A Kansas Man Allegedly Shot Three People After Yelling "Get Out Of My Country"
The FBI on Tuesday said they were investigating the shooting as a hate crime, and President Trump said he condemned racially motivated attacks.
A 51-year-old man who allegedly killed man and injured two others after opening fire inside a crowded Kansas City-area bar and yelling, "get out of my country," is being investigated for a hate crime, officials say.
Adam Purinton was charged with first-degree murder, as well as two counts of attempted first-degree murder for the shooting Thursday in Olathe, Kansas. On Tuesday, the FBI said it was investigating the shooting as a hate crime.
A White House spokeswoman also said Tuesday that President Trump condemned racially motivated attacks.
"As more facts come to light and it begins to look like this was an act of racially motivated hatred, we want to reiterate that the president condemns these and any other racially motivated attacks in the strongest terms," spokeswoman Sarah Huckabee Sanders said. "They have no place in our country and we will continue to make that clear."
The shooting took place around 7:15 p.m. Feb. 22 at Austins Bar and Grille, which was packed with people watching a University of Kansas basketball game. According to police, Purinton pulled out a gun and opened fire at two men. One witness said he told them, "Get out of my country," the Kansas City Star reported.
Another man was also injured in the shooting; his family said he was trying to stand up for the victims.
Purinton fled the bar by the time police arrived, but he was spotted at an Applebee's about 90 miles away later that night. A bartender at the restaurant in Clinton, Missouri, called police after Purinton told him he had been involved in a shooting. Purinton told the bartender he believed the men he shot were Middle Eastern, police said.
He was taken into custody just before 1 a.m. Thursday, and is expected to be extradited back to Kansas.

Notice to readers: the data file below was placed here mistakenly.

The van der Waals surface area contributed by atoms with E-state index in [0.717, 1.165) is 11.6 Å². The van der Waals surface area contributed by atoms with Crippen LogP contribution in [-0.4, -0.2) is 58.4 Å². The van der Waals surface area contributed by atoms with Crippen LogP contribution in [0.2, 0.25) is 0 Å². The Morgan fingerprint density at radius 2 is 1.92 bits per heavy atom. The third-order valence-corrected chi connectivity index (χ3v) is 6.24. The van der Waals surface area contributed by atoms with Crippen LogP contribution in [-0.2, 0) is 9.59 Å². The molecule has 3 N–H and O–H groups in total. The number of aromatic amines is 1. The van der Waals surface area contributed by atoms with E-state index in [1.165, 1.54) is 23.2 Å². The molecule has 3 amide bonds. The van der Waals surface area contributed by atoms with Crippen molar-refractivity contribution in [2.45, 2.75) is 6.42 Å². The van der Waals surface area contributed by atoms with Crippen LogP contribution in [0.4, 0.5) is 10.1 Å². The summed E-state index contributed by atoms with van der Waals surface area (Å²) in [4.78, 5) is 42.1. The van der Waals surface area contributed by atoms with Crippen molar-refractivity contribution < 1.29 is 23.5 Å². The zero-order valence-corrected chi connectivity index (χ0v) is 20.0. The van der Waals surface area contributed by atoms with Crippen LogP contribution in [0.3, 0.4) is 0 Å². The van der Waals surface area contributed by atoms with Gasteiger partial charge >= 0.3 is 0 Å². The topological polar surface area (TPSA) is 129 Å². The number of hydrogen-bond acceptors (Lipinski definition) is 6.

The two men initially shot were not Middle Eastern. Srinivas Kuchibhotla, who was killed, was originally from India and had received a master's degree at the University of Texas. He and Alok Madasani, who was injured, worked in the aviation systems division at GPS-navigation maker Garmin, which has a facility in Olathe.
Kuchibhotla, 32, was married. Family members have set up a GoFundMe page to cover expenses including sending his body to India for his parents to say goodbye.
"Srini was the kindest person you would meet, full of love, care and compassion for everyone," his family wrote. "He never uttered a word of hatred, a simple gossip, or a careless comment. He was brilliant, well mannered and simply an outstanding human being."
In the days after his death, his wife Sunayana Dumala asked what the US government was going to do to prevent hate crimes.
Grillot's family said he had tried to stand up for the two men as they were confronted by the gunman. Purinton then left the bar, came back, and opened fire, they said.
"Ian thought all rounds were done and tried to go after the man. This resulted in Ian being shot," his sisters wrote. "He's going to have a lengthy recovery road and is already worried about how he will afford it, which is the last thing he needs."
Speaking from University of Kansas Hospital in a video on Feb. 24, Grillot said that he felt "incredibly lucky" about what happened to him.
He said one of the bullets "nearly [hit] my carotid arters, could have severed my spine, could never walk again, let alone see my family again."
The 24-year-old said that he immediately hid under a table when the shooting started, and began to count the number of gunshots he heard.
"I thought I heard nine shots, expected his magazine to be empty," Grillot said.
"I guess I miscounted and with everything going on. I got behind him and he turned around and fired a round at me."
He said some of the bullets went through his hand and the left side of his chest.
Given the circumstances of the shooting, the Council of American-Islamic Relations called for hate crime charges to be filed against Purinton.
On Thursday, representatives of the FBI and the US Attorney's Office — which handle crimes related to civil rights — joined local officials at a press conference. The investigation is in its early stages, but federal authorities are actively working with local police, special agent in charge Eric Jackson said.
"If this violent crime is determined to be biased-motivated, we will continue to conduct this investigation jointly," he said.